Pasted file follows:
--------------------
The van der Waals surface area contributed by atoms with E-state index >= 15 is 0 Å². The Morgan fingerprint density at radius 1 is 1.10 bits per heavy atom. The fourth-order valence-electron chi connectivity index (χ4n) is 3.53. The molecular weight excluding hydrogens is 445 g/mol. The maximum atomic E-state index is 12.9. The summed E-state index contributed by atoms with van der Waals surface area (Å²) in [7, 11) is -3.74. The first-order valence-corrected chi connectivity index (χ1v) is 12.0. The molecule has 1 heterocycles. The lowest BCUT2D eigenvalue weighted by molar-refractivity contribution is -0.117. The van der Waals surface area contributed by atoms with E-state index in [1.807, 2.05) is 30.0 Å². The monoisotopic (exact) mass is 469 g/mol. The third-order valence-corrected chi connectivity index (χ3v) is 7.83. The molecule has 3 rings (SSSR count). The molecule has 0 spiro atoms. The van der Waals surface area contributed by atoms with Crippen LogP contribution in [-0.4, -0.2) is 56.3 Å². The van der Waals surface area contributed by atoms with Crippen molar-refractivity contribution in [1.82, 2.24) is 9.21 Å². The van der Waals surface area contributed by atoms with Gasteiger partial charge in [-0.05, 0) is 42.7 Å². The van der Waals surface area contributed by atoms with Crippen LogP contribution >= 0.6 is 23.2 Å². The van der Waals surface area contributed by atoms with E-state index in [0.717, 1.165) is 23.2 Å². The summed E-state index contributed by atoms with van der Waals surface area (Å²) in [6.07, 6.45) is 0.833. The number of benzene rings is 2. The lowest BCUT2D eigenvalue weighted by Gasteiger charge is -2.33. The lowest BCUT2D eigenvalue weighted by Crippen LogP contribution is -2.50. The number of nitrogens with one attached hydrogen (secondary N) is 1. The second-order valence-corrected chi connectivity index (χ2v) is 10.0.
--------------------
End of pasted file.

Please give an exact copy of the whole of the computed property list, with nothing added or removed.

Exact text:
The van der Waals surface area contributed by atoms with E-state index >= 15 is 0 Å². The Morgan fingerprint density at radius 1 is 1.10 bits per heavy atom. The fourth-order valence-electron chi connectivity index (χ4n) is 3.53. The molecular weight excluding hydrogens is 445 g/mol. The maximum atomic E-state index is 12.9. The summed E-state index contributed by atoms with van der Waals surface area (Å²) in [7, 11) is -3.74. The first-order valence-corrected chi connectivity index (χ1v) is 12.0. The molecule has 1 heterocycles. The lowest BCUT2D eigenvalue weighted by molar-refractivity contribution is -0.117. The van der Waals surface area contributed by atoms with E-state index in [1.807, 2.05) is 30.0 Å². The monoisotopic (exact) mass is 469 g/mol. The third-order valence-corrected chi connectivity index (χ3v) is 7.83. The molecule has 3 rings (SSSR count). The molecule has 0 spiro atoms. The van der Waals surface area contributed by atoms with Crippen LogP contribution in [-0.4, -0.2) is 56.3 Å². The van der Waals surface area contributed by atoms with Crippen molar-refractivity contribution in [1.82, 2.24) is 9.21 Å². The van der Waals surface area contributed by atoms with Gasteiger partial charge in [-0.05, 0) is 42.7 Å². The van der Waals surface area contributed by atoms with Crippen LogP contribution >= 0.6 is 23.2 Å². The van der Waals surface area contributed by atoms with E-state index in [0.717, 1.165) is 23.2 Å². The summed E-state index contributed by atoms with van der Waals surface area (Å²) in [6.07, 6.45) is 0.833. The number of benzene rings is 2. The lowest BCUT2D eigenvalue weighted by Gasteiger charge is -2.33. The lowest BCUT2D eigenvalue weighted by Crippen LogP contribution is -2.50. The number of nitrogens with one attached hydrogen (secondary N) is 1. The second-order valence-corrected chi connectivity index (χ2v) is 10.0.